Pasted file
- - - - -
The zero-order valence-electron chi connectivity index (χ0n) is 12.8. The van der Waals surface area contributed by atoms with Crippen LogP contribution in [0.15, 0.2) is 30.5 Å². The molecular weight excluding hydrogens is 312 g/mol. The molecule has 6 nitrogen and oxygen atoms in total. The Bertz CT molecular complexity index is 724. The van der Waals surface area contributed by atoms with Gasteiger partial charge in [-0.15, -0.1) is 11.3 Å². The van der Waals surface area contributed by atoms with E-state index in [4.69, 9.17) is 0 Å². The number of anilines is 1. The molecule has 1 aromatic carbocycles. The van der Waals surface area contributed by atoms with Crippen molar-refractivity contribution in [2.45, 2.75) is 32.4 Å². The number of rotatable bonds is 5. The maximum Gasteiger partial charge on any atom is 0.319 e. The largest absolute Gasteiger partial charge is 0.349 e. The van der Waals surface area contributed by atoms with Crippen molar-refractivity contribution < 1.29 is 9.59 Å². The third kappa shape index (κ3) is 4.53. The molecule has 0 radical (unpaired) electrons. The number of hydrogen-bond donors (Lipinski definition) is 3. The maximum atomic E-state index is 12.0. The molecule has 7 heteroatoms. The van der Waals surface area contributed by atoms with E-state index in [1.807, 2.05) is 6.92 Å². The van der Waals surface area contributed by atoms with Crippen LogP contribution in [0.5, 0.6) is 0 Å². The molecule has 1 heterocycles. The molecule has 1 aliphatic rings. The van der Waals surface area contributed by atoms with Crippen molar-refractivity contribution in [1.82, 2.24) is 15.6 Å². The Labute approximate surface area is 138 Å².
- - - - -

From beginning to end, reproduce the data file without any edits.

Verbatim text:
The zero-order valence-electron chi connectivity index (χ0n) is 12.8. The van der Waals surface area contributed by atoms with Crippen LogP contribution in [0.15, 0.2) is 30.5 Å². The molecular weight excluding hydrogens is 312 g/mol. The molecule has 6 nitrogen and oxygen atoms in total. The Bertz CT molecular complexity index is 724. The van der Waals surface area contributed by atoms with Gasteiger partial charge in [-0.15, -0.1) is 11.3 Å². The van der Waals surface area contributed by atoms with E-state index in [4.69, 9.17) is 0 Å². The number of anilines is 1. The molecule has 1 aromatic carbocycles. The van der Waals surface area contributed by atoms with Crippen molar-refractivity contribution in [2.45, 2.75) is 32.4 Å². The number of rotatable bonds is 5. The maximum Gasteiger partial charge on any atom is 0.319 e. The largest absolute Gasteiger partial charge is 0.349 e. The van der Waals surface area contributed by atoms with Crippen molar-refractivity contribution < 1.29 is 9.59 Å². The third kappa shape index (κ3) is 4.53. The molecule has 0 radical (unpaired) electrons. The number of hydrogen-bond donors (Lipinski definition) is 3. The maximum atomic E-state index is 12.0. The molecule has 7 heteroatoms. The van der Waals surface area contributed by atoms with E-state index in [1.807, 2.05) is 6.92 Å². The van der Waals surface area contributed by atoms with Crippen LogP contribution in [0.5, 0.6) is 0 Å². The molecule has 1 heterocycles. The molecule has 1 aliphatic rings. The van der Waals surface area contributed by atoms with Crippen molar-refractivity contribution in [1.82, 2.24) is 15.6 Å². The Labute approximate surface area is 138 Å².